There were a bunch of bot-shaped silhouettes clustered around the engines. And they were moving.
“I think some bots are repairing the engines!”
“ What?” In seconds, Sol was pushing past him, shining a blinding light out that erased the stars. “I should have been in the loop! Why can’t I get a signal out of them? Out of the way!”
Toby spotted a handhold on the outside hull; impulsively, he grabbed it and flipped himself out through the hole. Sol’s helmet appeared and he shone his own lamp at the bots. He cheered.
“Go, little guys!” Miranda’s helmet appeared next to his; for a while they chattered about rerouting power and recharging stuff. The lamplight turned the slowly working bots into dazzling white shapes, throwing everything else into blackness. Toby watched them for a while, then thought of the stars again. He turned away.
Reflected light outlined the ship’s curves in ghostly gray. You could still see stars beyond that, of course. He continued turning, following the twisting banner of the Milky Way as it wove toward the ship’s bow …
… And disappeared into a giant arc of blackness that took up a good third of the sky.
“What the—?” He looked around for a better vantage point. Belatedly he remembered that these emergency suits had coils of cable at their waists; he hooked one end of his to the first handhold and then launched himself around the tiny horizon of the ship. Now he could see the length of the bot room and past the living section beyond it to the tug’s bow. He should be seeing the cluster of telescopes and other instruments there, as silhouettes against the stars. There were no stars. Instead, a vast circle of perfect black loomed up ahead, with the ship aimed at its center like a dart.
He’d seen the radar profile of Rockette. It was a lumpy potato shape. This perfect circle … you only got that crisp perfection in things that were really, really big. Things like planets.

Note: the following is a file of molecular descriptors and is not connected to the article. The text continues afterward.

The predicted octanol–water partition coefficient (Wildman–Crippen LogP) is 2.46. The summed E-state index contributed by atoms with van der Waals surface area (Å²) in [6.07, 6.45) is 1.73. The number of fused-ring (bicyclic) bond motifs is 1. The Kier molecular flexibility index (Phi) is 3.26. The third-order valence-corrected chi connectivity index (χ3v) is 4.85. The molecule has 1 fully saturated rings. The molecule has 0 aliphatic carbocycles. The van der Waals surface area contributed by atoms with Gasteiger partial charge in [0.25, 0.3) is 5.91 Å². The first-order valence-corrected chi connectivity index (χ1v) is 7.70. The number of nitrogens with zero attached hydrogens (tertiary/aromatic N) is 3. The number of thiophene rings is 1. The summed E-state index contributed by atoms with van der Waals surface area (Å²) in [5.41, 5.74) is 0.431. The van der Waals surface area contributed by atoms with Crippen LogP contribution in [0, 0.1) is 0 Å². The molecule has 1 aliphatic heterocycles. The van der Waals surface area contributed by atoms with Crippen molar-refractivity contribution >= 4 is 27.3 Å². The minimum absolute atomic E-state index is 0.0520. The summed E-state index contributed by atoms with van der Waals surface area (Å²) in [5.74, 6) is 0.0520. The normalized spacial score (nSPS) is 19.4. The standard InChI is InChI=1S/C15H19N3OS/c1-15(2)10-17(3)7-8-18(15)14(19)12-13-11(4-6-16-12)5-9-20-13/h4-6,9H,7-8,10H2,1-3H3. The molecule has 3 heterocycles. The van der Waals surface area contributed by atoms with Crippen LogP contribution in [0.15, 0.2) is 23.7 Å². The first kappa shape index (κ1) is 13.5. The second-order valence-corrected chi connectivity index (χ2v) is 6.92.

“Guys? Guys! We’re … I think we’re back at Sedna!”
* * *
THERE’D ALWAYS BEEN THE chance that their little colony of one hundred people would end up frozen and dead. Maybe Pluto was as far as humans would ever get from Earth; maybe the stars really were too far away. Nobody had ever come up with a magical means of going faster than light, after all. Only governments and a few trillionaires could afford to send probes to Alpha Centauri or the other nearby stars, and even then they took decades to reach their destinations.
But it was still possible—barely—to stake your own claim on an entire planet. Out past the edge of the solar system, thousands of orphan worlds drifted. The known ones had strange names like Quaoar, Eris, Haumea, and Makemake. All were impossibly cold and distant, but if you could be the first person to step onto one, you could own it.
Toby’s parents owned Sedna.
Back home on Earth, if you weren’t already one of the trillionaires, you’d never be more than a servant to them. So his parents had scraped together several generations’ worth of inheritances and come to homestead in a vast region of space so empty that you could hide a thousand solar systems in it with room to spare...